Jonathan Lee Richardson v. The University of Texas System (UT System) et al

Western District of Texas, txwd-5:2019-cv-00271

ORDER GRANTING 39 Motion to Dismiss. Terminated party Sean Callahan (Individually and in his official capacity as a Univeristy of Texas at San Antonio Police Officer). Signed by Judge Xavier Rodriguez.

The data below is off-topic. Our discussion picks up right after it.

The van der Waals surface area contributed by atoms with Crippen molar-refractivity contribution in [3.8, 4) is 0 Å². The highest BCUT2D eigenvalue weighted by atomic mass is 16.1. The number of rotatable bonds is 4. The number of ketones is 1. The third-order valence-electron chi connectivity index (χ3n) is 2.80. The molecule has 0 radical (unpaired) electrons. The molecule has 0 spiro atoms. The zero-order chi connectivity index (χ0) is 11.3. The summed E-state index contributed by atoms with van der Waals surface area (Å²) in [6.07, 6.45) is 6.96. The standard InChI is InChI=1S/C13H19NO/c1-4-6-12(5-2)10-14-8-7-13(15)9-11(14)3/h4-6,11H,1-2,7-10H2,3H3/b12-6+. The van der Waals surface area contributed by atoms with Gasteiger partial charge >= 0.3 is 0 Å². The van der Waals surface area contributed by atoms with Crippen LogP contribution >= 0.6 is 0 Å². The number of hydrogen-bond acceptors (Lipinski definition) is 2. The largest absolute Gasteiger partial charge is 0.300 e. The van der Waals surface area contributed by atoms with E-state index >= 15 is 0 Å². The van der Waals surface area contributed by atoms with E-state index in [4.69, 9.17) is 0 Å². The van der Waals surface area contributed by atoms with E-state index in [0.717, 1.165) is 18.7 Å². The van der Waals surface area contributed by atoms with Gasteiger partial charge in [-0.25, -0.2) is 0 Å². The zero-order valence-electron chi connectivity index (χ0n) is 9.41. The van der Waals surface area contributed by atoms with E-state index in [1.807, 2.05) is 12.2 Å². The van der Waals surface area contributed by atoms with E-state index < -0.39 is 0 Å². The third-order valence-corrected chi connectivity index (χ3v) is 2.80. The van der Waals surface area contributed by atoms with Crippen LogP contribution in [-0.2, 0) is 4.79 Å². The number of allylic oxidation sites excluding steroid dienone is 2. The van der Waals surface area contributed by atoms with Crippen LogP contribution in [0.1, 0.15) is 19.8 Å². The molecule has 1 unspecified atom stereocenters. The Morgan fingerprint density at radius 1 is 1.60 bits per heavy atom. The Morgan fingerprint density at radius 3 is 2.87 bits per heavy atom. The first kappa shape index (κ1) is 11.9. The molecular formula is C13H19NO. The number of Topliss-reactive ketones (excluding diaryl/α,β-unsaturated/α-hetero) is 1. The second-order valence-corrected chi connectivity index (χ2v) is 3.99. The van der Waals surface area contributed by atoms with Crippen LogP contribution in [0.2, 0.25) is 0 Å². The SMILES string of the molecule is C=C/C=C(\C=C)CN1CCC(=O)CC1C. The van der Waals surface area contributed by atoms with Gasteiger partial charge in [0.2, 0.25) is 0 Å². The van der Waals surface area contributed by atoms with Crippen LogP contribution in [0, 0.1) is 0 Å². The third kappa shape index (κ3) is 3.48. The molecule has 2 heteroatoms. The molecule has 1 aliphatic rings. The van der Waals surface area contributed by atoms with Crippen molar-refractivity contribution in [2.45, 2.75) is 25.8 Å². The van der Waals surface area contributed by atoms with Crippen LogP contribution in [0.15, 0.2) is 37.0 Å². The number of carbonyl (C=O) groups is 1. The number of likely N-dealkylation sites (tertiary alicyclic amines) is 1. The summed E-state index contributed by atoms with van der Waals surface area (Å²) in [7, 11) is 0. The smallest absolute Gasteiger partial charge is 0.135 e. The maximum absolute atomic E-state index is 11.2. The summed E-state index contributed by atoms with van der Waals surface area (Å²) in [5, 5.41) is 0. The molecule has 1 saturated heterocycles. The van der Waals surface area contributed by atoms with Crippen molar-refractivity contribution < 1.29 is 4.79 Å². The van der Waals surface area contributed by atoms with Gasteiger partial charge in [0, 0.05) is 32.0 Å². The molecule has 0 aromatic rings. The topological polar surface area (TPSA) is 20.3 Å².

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0 IN THE UNITED STATES DISTRICT COURT FOR THE WESTERN DISTRICT OF TEXAS SAN ANTONIO DIVISION JONATHAN LEE RICHARDSON, § § Plaintiff, § § v. § Civil Action No. 5-19-CV-271-XR § UNIVERSITY OF TEXAS SYSTEM, ET § AL., § § Defendants. § ORDER On this day, the Court considered the partial motion to dismiss (docket no. 39) brought by Defendant Sean Callahan. After carefully considering the motion and supporting and opposing memoranda, the court grants the partial motion to dismiss. BACKGROUND On February 14, 2017, the San Antonio Police Department ("SAPD") and University of Texas at San Antonio ("UTSA") dispatched several police officers, including Defendant Sean Callahan ("Callahan"), who worked at UTSA-PD, to Highview Place Apartments to respond to a shooting. Callahan knocked on Plaintiff Jonathan Lee Richardson's apartment door after receiving a bystander tip that the apartment was a "trap house." Docket no. 1-6 at 5. Plaintiff opened the door and alleges his pants started to fall as he was coming outside. Id. As Plaintiff moved to pull up his pants, Plaintiff alleges that Callahan pushed Plaintiff against a wall and then took Plaintiff to the ground. Id. Plaintiff alleges Callahan threw him onto a bed of rocks and shoved his knee into Plaintiff's back. Id. Callahan allegedly then placed Plaintiff in handcuffs and threw him down on a curb. Id. 0 On February 14, 2019, Plaintiff filed his original petition in the 45th District Court in Bexar County, Texas, bringing multiple state and federal claims against multiple defendants, including Callahan individually and in his official capacity as a UTSA police officer, and UTSA. Docket no. 21. Defendants then removed to this court on March 18, 2019. Docket no. 1. On May 31, 2019, this Court dismissed any § 1983 claims against UTSA and Callahan in his official capacity. Docket no. 21 at 5. The Court also dismissed without prejudice all state- law claims against UTSA pursuant to 28 U.S.C. § 1367(c). Id. at 12. The Court further denied Plaintiff's request for leave to amend as to UTSA. Id. at 14. Plaintiff's federal and state-law claims against Callahan individually remain. Id. Plaintiff filed his first amended complaint on June 21, 2019. Docket no. 25. Plaintiff again brings multiple federal claims under 42 U.S.C. § 1983 and multiple state-law claims against Callahan individually and in his official capacity. Id. Plaintiff further alleges Callahan acted ultra vires during his encounter with Plaintiff, is a person under § 1983, and deprived Plaintiff of rights, privileges, and immunities afforded to him by the Constitution and laws of the United States and the State of Texas while "[a]cting under the color [of state] law." Id. at 11, 14, 15, 17, 23. Pursuant to Federal Rule of Civil Procedure 12(b)(6), Callahan moves to dismiss Plaintiff's § 1983 claims against him in his official capacity based on Eleventh Amendment immunity, and to dismiss Plaintiff's state-law claim for intentional infliction of emotional distress based on Section 101.106 of the Texas Civil Practice and Remedies Code. Docket no. 39. In opposition, Plaintiff argues the § 1983 claims "preempt any conceivable provision of section [1]01.106 of the Texas Civil Practice and Remedies Code." Docket no. 40 at 10. 2 0 DISCUSSION I. Standard of Review Federal Rule of Civil Procedure 12(b)(6) allows dismissal of a complaint for "failure to state a claim upon which relief can be granted." FED. R. CIV. P. 12(b)(6). A plaintiff must plead "enough facts to state a claim to relief that is plausible on its face" to survive a motion to dismiss. Bell Atl. Corp. v. Twombly, 550 U.S. 544, 570 (2007). "A claim has facial plausibility when the plaintiff pleads factual content that allows the court to draw the reasonable inference that the defendant is liable for the misconduct alleged." Ashcroft v. Iqbal, 556 U.S. 662, 678 (2009). A complaint need not contain detailed factual allegations; however, the plaintiff's obligation in providing the grounds for relief requires more than mere labels, conclusions, or formulaic recitals of the elements for a cause of action. Twombly, 550 U.S. 544, 555 (2007). The court accepts all well-pleaded facts as true but not conclusory allegations, legal conclusions, or unwarranted deductions of fact. Tuchman v. DSC Commc'ns. Corp., 14 F.3d 1067 (5th Cir. 1994); see also Plotkin v. IP Axess Inc., 407 F.3d 690, 696 (5th Cir. 2005) ("We do not accept as true conclusory allegations, unwarranted factual inferences, or legal conclusions"). II. Section 1983 claims against Callahan in his official capacity Callahan argues Plaintiff's § 1983 claims against him in his official capacity are barred by the Eleventh Amendment. Docket no. 39 at 3. For the reasons stated1 below, the court agrees and grants the partial motion to dismiss these claims. An official capacity suit brought under § 1983 against a state official is treated as if the 1 The Court notes Plaintiff's §1983 claims against Callahan were previously dismissed to the extent they are against Callahan in his official capacity. Docket no. 21 at 5. 3 0 suit is against the state entity. Kentucky v. Graham, 473 U.S. 159, 165 (1985). In the instant case, Plaintiff's § 1983 claims for damages against Callahan in his official capacity are treated as suits against UTSA, which is not a "person" amenable to suits under § 1983. See Stotter v. Univ. of Tex. at San Antonio, 508 F.3d 812, 821 (5th Cir. 2007) (holding a state university is an arm of the state and not a "person" under § 1983). Further, such an action for damages brought against UTSA in federal court is barred by the Eleventh Amendment. U.S. CONST. amend. XI; see Will v. Michigan Dept. of State Police, 491 U.S. 58, 66 (1989) (holding § 1983 does not abrogate a State's Eleventh Amendment immunity). An award for damages on an official-capacity claim would not be paid individually by Callahan, but by UTSA, and is thus barred by the Eleventh Amendment. See Kentucky, 473 U.S. at 166 (clarifying recovery of damages in an official capacity suit must be from the government entity and not an official's personal assets). Plaintiff alleges that Callahan acted ultra vires and is thus stripped of any immunity defense. Docket no. 25 ¶ 39, 42; docket no. 40 at 4. While Eleventh Amendment immunity is broad to necessarily preserve the principles of federalism, it does not categorically bar a private citizen's suits against a state officer in their official capacity. Fontenot v. McCraw, 777 F.3d 741, 752 (5th Cir. 2015). In Ex parte Young, 209 U.S. 123 (1908), the Supreme Court created an "exception" to Eleventh Amendment sovereign immunity on the theory that an ultra vires act "is simply an illegal act upon the part of a state official in attempting, by the use of the name of the state, to enforce a legislative enactment which is void because unconstitutional." Id. "In determining whether the doctrine of Ex parte Young avoids an Eleventh Amendment bar to suit, a court need only conduct a 'straightforward inquiry into 4 0 whether [the] complaint alleges an ongoing violation of federal law and seeks relief properly characterized as prospective.'" Id. (quoting Verizon Md. Inc. v. Pub. Svc. Comm'n, 535 U.S. 635, 645 (2002)); see also Saltz v. Tennessee Dep't of Emp't Sec., 976 F.2d 966, 968 (5th Cir. 1992). Plaintiff does not satisfy the Ex parte Young exception to Eleventh Amendment immunity in the current case because he is seeking damages for past constitutional violations, not prospective declaratory or injunctive relief. Docket no. 25 at 27–28; Aguilar v. Texas Dept. of Criminal Justice, 160 F.3d 1052, 1054 (5th Cir. 1998) (plaintiff must be seeking prospective declaratory or injunctive relief, not damages, to meet the Ex parte Young exception). The Court need not consider the rest of Plaintiff's ultra vires argument concerning his against Callahan in his official capacity as it fails on the basis of the remedy sought. Accordingly, all claims brought against Callahan in his official capacity, which are in effect claims against UTSA, are DISMISSED. III. State-law intentional infliction of emotional distress claim against Callahan Callahan argues Plaintiff's state-law tort claim for intentional infliction of emotional distress is barred by § 101.106 of the Texas Civil Practice and Remedies Code. Docket no. 39 at 2. For the reasons stated below, the Court agrees and grants the partial motion to dismiss the state-law claim for intentional infliction of emotional distress. "The Texas Tort Claims Act provides a limited waiver of immunity for certain suits against governmental entities and caps recoverable damages." Mission Consol. Indep. Sch. Dist. v. Garcia, 253, S.W.3d 653, 655 (Tex. 2008). Immunity is not waived for intentional tort claims. See TEX. CIV. PRAC. & REM. CODE § 101.057 (stating claims "arising out of assault, 5 0 battery, false imprisonment, or any other intentional tort" are not waived). Defendants are entitled to dismissal under § 101.106(f) if the plaintiff's suit against the government employee (1) is based on conduct within the general scope of that employee's employment with a governmental unit; and (2) could have been brought against the governmental unit under the Texas Tort Claims Act. Morrison v. Walker, 704 F. App'x 369 (5th Cir. 2017) (citing Laverie v. Wetherbe, 517 S.W.3d 748, 752 (Tex. 2017)). The Texas Supreme Court has clearly held § 101.106(f) forecloses suit against an employee, even in his individual capacity, "if he was acting within the scope of employment" and that suit "could have been brought" under the Act against the government regardless of whether the Act waives immunity from suit. Franka v. Velasquez, 332 S.W.3d 367, 381 (Tex. 2011). "Under the Franka rule, all tort claims, including intentional torts, 'could have been brought' against the governmental unit, regardless of whether the governmental unit's immunity from suit is expressly waived by the TTCA for those claims." Bailey v. Willis, No. 4:17-CV-00276, 2018 WL 3321461, at *13 (E.D. Tex. Jan. 11, 2018) (quoting Bordges v. City of Flower Mound, Tex., 4:11-cv-310, 2011 WL 5600339, at *6 (E.D. Tex. Oct. 14, 2011) (Mazzant, J.) (citing Franka, 332 S.W.3d at 385). The statute strongly favors dismissing the suit against the governmental employee. Waxahachie Indep. Sch. Dist. v. Johnson, 181 S.W.3d 781, 785 (Tex. App.—Waco 2005, pet. denied). A. Conduct within the general scope of employment with a governmental unit It is undisputed Callahan was a police officer employed by UTSA. Therefore, under the first prong of § 101.106(f), the Court must determine whether there is "a connection between the employee's job duties and the alleged tortious conduct." Laverie, 517 S.W.3d at 753. Scope of employment is defined by the Texas Tort Claims Act as "the performance for a 6 0 governmental unit of the duties of an employee's office or employment and includes being in or about the performance of a task lawfully assigned to an employee by competent authority." TEX. CIV. PRAC. & REM. CODE § 101.001(5). This standard has been interpreted broadly to include acts "of the same general nature as the conduct authorized or incidental to the conduct authorized to be within the scope of employment." Laverie, 517 S.W.3d at 753. An employee's conduct is still within the scope of employment even when acting in part to serve the employee's interests or that of a third party. Anderson v. Bessman, 365 S.W.3d 119, 126 (Tex. App.—Houston [1st Dist.] 2011, no pet.). The focus of the scope-of-employment inquiry is whether the employee was "discharging the duties generally assigned," not whether the employee had authority to commit the allegedly tortious conduct. City of Lancaster v. Chambers, 883 S.W.2d 650, 658 (Tex. 1994). Plaintiff's claim of intentional infliction of emotional distress arises directly out of the actions Callahan took while pursuing a bystander tip at the scene of a reported shooting. Docket no. 25 at 5–6, 22–23. Callahan, while investigating a bystander tip, was acting within his scope of employment as a law enforcement officer during his interactions with Plaintiff even if Callahan's actions were conducted in an improper manner or with an improper motive. See Tipps v. McCraw, 945 F. Supp. 2d 761, 767 (W.D. Tex. 2013) (holding two law enforcement officers acted within the scope of their duties when investigating a crime, even if their actions were conducted improperly); see also Chambers, 883 S.W.2d at 658 (Tex. 1994) (holding on-duty police officers did not act outside the scope of authority even when driving in a high speed chase without regard to others safety). Plaintiff's ultra vires argument also fails. "Under Texas law, a suit against a 7 0 government employee in his official capacity is a suit against his government employer with one exception: an action alleging that the employee acted ultra vires." Franka, 332 S.W.3d at 383. An ultra vires action is one in which the plaintiff seeks "relief in an official-capacity suit against a government actor who allegedly has violated statutory or constitutional provisions by acting without legal authority or by failing to perform a purely ministerial act." Tipps, 945 F. Supp. 2d at 767. Generally, however, only prospective declaratory and injunctive relief is available to a plaintiff seeking to succeed on an ultra vires claim. Id. at 767-68; City of El Paso v. Heinrich, 284 S.W.3d 366, 376 (Tex. 2009). In the present case the ultra vires exception is again inapplicable as Plaintiff seeks damages, not prospective injunctive or declaratory relief, for the claim of intentional infliction of emotional distress. B. Whether the claim could have been brought against the governmental unit Under the second prong of § 101.106(f), the court considers whether the claim "could have been brought against the government unit under the Tort Claims Act." Franka, 332 S.W.3d at 369. This analysis considers whether the claim sounds in tort and arises under the Act, not whether it can succeed on the merits or whether the governmental unit's immunity has been waived. Wilkerson, 878 F.3d at 162; see also Franka, 332 S.W.3d at 381 (holding a cause of action "could have been brought" under the Texas Tort Claims Act if the "claim is in tort"). In this case, the Texas Tort Claims Act does not waive liability for the intentional tort of intentional infliction of emotional distress. However, the tort claim still arises under the Act according to § 101.106(f) because it is a general tort claim, and thus the action "could have been brought" against UTSA despite its retention of immunity. See Tipps, 945 F. Supp. 2d at 8 0 768. Consequently, Plaintiff's claim for intentional infliction of emotional distress could have been brought against UTSA under the Texas Tort Claims Act. Plaintiff's claim for intentional infliction of emotional distress against Callahan is therefore dismissed under § 101.106(f). IV. Preemption does not apply in the present case Plaintiff argues that § 1983 preempts the applicability of § 101.106 of the Texas Tort Claims Act regarding his claim for intentional infliction of emotional distress. Docket no. 40 at 11. This argument has no basis. Section 1983 affords a cause of action for individuals harmed by a state employee's violation of federal law. Waller v. Hanlon, 922 F.3d 590, 599 (5th Cir. 2019). For a § 1983 suit brought against a government employee in his individual capacity, "it is enough to show that the official, acting under color of state law, caused the deprivation of a federal right." Kentucky, 473 U.S. at 166 (emphasis added). Section 1983 provides a mechanism for individuals to sue state actors for violations of federal laws; it is not concerned with violations of state law, nor does it preempt state-law claims. Rather, state-law claims may be brought in conjunction with § 1983 claims under the Court's supplemental jurisdiction. Plaintiff's claim for intentional infliction of emotional distress is a state tort-law claim properly subject to the Texas Tort Claims Act. To the extent Plaintiff seeks to recover damages for mental anguish for alleged violations of a right protected under the U.S. Constitution or a federal law, this Court may consider those elements of damages as part of the § 1983 claim. But § 1983 is not a vehicle to sue state employees for violations of state laws such as state tort laws, nor does it preempt state statutes governing such claims. Thus, the existence of Plaintiff's § 1983 claims does not preempt application of the statutory immunity provisions of the TTCA to Plaintiff's 9 0 state-law tort claims. CONCLUSION Defendant Sean Callahan's partial motion to dismiss (docket no. 39) is GRANTED. Plaintiff's § 1983 claims against Callahan in his official capacity are DISMISSED, though the individual-capacity claims remain. Plaintiff's state-law claim of intentional infliction of emotional distress against Callahan is DISMISSED. SIGNED this 18th day of October, 2019. XAVIER RODRIGUEZ UNITED STATES DISTRICT JUDGE 10